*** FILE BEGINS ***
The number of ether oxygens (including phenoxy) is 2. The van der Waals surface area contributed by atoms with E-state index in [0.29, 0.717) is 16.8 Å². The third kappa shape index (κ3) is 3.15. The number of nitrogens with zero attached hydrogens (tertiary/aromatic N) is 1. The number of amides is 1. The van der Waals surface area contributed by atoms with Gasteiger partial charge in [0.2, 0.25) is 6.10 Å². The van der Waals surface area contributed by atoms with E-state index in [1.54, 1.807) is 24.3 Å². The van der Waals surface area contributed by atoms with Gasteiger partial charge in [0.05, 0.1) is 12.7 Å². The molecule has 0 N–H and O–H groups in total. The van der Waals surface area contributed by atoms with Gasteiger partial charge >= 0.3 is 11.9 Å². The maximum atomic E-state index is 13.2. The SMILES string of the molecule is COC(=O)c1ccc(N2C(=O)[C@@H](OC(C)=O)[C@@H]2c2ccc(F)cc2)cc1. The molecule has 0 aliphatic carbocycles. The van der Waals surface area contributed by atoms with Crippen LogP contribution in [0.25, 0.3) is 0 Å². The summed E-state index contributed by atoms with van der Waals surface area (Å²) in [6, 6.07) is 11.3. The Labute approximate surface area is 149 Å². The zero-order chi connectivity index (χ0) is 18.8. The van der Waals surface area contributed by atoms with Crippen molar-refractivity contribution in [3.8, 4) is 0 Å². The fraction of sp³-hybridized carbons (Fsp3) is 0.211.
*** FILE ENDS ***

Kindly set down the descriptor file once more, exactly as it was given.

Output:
The number of ether oxygens (including phenoxy) is 2. The van der Waals surface area contributed by atoms with E-state index in [0.29, 0.717) is 16.8 Å². The third kappa shape index (κ3) is 3.15. The number of nitrogens with zero attached hydrogens (tertiary/aromatic N) is 1. The number of amides is 1. The van der Waals surface area contributed by atoms with Gasteiger partial charge in [0.2, 0.25) is 6.10 Å². The van der Waals surface area contributed by atoms with E-state index in [1.54, 1.807) is 24.3 Å². The van der Waals surface area contributed by atoms with Gasteiger partial charge in [0.05, 0.1) is 12.7 Å². The molecule has 0 N–H and O–H groups in total. The van der Waals surface area contributed by atoms with Gasteiger partial charge >= 0.3 is 11.9 Å². The maximum atomic E-state index is 13.2. The SMILES string of the molecule is COC(=O)c1ccc(N2C(=O)[C@@H](OC(C)=O)[C@@H]2c2ccc(F)cc2)cc1. The molecule has 0 aliphatic carbocycles. The van der Waals surface area contributed by atoms with Crippen LogP contribution in [0.25, 0.3) is 0 Å². The summed E-state index contributed by atoms with van der Waals surface area (Å²) in [6, 6.07) is 11.3. The Labute approximate surface area is 149 Å². The zero-order chi connectivity index (χ0) is 18.8. The van der Waals surface area contributed by atoms with Crippen molar-refractivity contribution in [3.8, 4) is 0 Å². The fraction of sp³-hybridized carbons (Fsp3) is 0.211.